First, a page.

Style of Business - Page 17

TOMS Shoes; a Marketing Plan with Meaningful Donations + Specific Social Interest Targets


Addressing a Need

The main staple of promise and business that launched TOMS; giving to someone in need a pair of shoes for every consumer pair purchased. There are more than 75 shoe companies that partnered up with the manufacturer to help people in need and it doesn’t stop there; the same partners oversee other issues like vocational training, school support, and youth leadership. The shoes given are a canvas black slip on modeled for comfortable distance or village walking and play, with reputable durability. Nations such as Bangladesh, Belize, Kenya, Mexico, and Uganda are some of the receivers of the shoes.


The videos TOMS uses are very engaging and have earthy textures, childlike feeling with acoustic tones. In one video a couple meets each other while each wearing the brand, and only their feet are shown throughout, tapping each other and scooting closer together on a bench. Believe it or not, this almost brings into play the same dynamic that made the “Mad Men” TV show so successful. The video is a little bit timeless, and makes the consumer drift mentally to an era perhaps without as much technology and distraction. The way it’s done is by focusing on the feet only, and creating an audience for one part of their branding in which the couple meet at a vintage store. This is very important to win over the customer who would be concerned about the foreign aid programs of TOMS; one who is not consumed with mass materialism.

Internet Marketing Strategies

TOMS is one brand that really used Pinterest to their advantage as well. Doing this a step above the rest is critical, in the beginning if you just roll out a strategy quickly in order to do something, all hope and prospective sales may be lost. What TOMS did is encourage customers on Pinterest to show pictures of their pairs of the shoes, and discuss and suggest cool places to wear and place the shoes. As with YouTube and video comments, the conversations that happen here are very valuable; and the goal can be reached of eventually getting into the customer’s subconscious and reminding them they need to buy another pair. Blake Mycoskie, the founder of the company decided to start the venture after an eye opening trip to Argentina, where he saw too many shoeless for his own comfort. After a very successful batch, he sold his driver’s education company to fund the rest of the venture.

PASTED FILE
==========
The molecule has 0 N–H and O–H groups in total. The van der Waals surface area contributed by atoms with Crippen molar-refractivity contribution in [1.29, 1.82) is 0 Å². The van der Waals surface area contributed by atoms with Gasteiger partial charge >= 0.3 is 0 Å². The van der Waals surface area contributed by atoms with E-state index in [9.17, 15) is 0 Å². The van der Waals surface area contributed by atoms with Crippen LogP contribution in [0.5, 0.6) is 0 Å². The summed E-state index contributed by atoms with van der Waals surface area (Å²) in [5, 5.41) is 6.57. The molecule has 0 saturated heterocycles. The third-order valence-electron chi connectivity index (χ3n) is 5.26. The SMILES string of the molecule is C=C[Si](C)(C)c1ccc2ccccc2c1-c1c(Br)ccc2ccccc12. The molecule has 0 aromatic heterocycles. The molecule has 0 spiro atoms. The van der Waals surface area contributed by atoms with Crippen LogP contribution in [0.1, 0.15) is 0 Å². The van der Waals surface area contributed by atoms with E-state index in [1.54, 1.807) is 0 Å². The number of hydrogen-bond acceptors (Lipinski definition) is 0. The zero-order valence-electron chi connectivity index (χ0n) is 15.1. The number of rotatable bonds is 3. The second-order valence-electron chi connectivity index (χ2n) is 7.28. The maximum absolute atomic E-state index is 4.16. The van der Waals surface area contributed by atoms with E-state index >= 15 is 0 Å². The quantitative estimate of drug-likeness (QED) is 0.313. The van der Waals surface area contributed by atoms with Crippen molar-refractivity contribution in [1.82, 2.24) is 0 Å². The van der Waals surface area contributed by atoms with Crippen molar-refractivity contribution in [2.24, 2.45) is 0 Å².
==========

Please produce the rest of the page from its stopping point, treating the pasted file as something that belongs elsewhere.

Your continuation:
Traditional Marketing

Highlights of TOMS marketing strategy were going to university campuses to promote the line, and an AT&T commercial that filmed a shoe drop in Uruguay, therefore painting the company as a Robin Hood of sorts in a dismally capitalistic world. It doesn’t matter that TOMS shoes are a for profit venture, the fact remains, there is a mission to give shoes to those in need and its always going to lure future peace corps folks, liberal missionaries, and tree planting types globally. Some of these individuals need more than a gentle push to go out and buy a product but when you look at entities like Trader Joe’s and Whole Foods, the granola marketing strategies are very diverse, and they do win people over.

Many of these buyers are college educated, giving them more money for the product of TOMS as well. Setting up something like partners that will give away shoes when you sell a pair will not happen overnight. There are so many ways to give these consumers opportunities to help those in need. TOMS has proven this, and has also reaped the hard earned fruits for 7 years now.

How to Handle Irate Customers; a Necessary Evil of Some Entrepreneur Startups